Of the works by Pleyel, 19 are the first known copies in United States libraries. For several other titles, the gifted copy is more complete than any known U.S. copy. In addition to the Pleyel works, the gift includes a copy of the engraved parts to Joseph Haydn’s String Quartets, nos. 1-83, an 18th-century edition also reported for the first time in a U.S. Library.
The majority of the scores include quartets, trios, and other chamber ensembles, reflecting research related to “The String Quartets of Ignace J. Pleyel,” Dr. Zsako’s dissertation. “It is especially rewarding to be given rare materials related to the intellectual pursuits of Columbia scholars,” said Elizabeth Davis, Head of the Gabe M. Wiener Music & Arts Library.
Ignaz Josef Pleyel was a prolific composer, music publisher, and a piano maker. He founded a major publishing house and a piano factory, and his compositions achieved widespread performance in Europe and North America. The enormous popularity of Pleyel’s music during his lifetime is reflected in the testimony of contemporary journals. The small town of Nantucket, Massachusetts, then still a whaling port, formed a Pleyel Society in 1822 ‘to chasten the taste of auditors’, according to a newspaper announcement.
In addition to his forty years in the classroom, Dr. Zsako was director of the Arts Council Concerts and manager of its popular concert series at Seton Hall. At its eighty-fourth concert in 2003, Dr. Zsako was honored with flowers, commemorative plaques, and applause in appreciation for his leadership of the series. A translation of Georg Muffat’s [1653-1704] Observations on the Lully Style of Performance by Zsako and his Columbia University classmate Kenneth Cooper was published in The Musical Quarterly in v. 53 (1967): 220–45.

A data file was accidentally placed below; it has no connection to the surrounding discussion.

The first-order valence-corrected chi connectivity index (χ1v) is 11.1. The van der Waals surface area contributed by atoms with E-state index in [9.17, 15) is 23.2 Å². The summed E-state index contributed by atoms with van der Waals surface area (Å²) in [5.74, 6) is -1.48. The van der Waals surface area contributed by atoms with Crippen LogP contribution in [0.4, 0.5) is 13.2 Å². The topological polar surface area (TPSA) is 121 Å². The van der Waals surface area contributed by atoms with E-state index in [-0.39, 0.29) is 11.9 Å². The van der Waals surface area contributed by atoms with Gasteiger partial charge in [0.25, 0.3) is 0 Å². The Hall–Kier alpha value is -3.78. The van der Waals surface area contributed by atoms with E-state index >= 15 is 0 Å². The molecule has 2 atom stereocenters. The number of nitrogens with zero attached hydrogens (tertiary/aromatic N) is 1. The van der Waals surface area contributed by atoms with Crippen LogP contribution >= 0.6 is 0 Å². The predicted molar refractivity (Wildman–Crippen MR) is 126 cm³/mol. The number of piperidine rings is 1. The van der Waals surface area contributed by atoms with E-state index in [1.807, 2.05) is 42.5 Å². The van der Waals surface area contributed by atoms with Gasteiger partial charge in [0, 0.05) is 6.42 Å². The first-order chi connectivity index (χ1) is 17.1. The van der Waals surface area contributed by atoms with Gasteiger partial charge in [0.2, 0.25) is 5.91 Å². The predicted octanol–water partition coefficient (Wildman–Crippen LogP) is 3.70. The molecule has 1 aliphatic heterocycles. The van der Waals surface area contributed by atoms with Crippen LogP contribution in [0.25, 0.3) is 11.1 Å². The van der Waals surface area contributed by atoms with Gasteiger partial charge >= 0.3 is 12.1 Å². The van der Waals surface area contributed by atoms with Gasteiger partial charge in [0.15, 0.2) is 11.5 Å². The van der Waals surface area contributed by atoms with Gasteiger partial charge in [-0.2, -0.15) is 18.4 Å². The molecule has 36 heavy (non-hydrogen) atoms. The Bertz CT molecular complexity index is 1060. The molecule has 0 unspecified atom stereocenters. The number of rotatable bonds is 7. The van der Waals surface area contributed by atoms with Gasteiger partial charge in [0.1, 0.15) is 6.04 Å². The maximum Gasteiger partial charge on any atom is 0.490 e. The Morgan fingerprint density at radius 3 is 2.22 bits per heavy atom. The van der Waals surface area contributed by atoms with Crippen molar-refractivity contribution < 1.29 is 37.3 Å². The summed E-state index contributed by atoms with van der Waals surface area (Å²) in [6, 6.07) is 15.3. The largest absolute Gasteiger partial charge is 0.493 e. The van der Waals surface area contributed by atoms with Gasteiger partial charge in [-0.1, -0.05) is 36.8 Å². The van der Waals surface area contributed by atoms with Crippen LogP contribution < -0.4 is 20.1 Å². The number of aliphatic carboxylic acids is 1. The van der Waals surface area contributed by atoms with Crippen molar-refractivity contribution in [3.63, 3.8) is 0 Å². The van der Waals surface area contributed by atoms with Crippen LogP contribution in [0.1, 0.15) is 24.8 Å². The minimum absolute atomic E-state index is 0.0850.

Columbia University Libraries/Information Services is one of the top five academic research library systems in North America. The collections include over 10 million volumes, over 100,000 journals and serials, as well as extensive electronic resources, manuscripts, rare books, microforms, maps, graphic and audio-visual materials. The services and collections are organized into 25 libraries and various academic technology centers. The Libraries employs more than 550 professional and support staff. The website of the Libraries at www.columbia.edu/cu/lweb is the gateway to its services and resources.
Established as a separate Music Library in 1934 and named for Gabe M. Wiener (CC ‘92) in 1997, the Gabe M. Wiener Music & Arts Library occupies most of the 7th floor of Dodge Hall. Its onsite collection totals over 60,000 printed items, encompassing monographs and serials on Western and non-Western music, as well as music scores; over 20,000 sound and video recordings in multiple formats; and several hundred microforms of scholarly interest. Particular strengths include early printed works on music theory, scholarly score editions, and 18th- and 19th-century opera editions. Also collected are scores and recordings by over 300 living composers.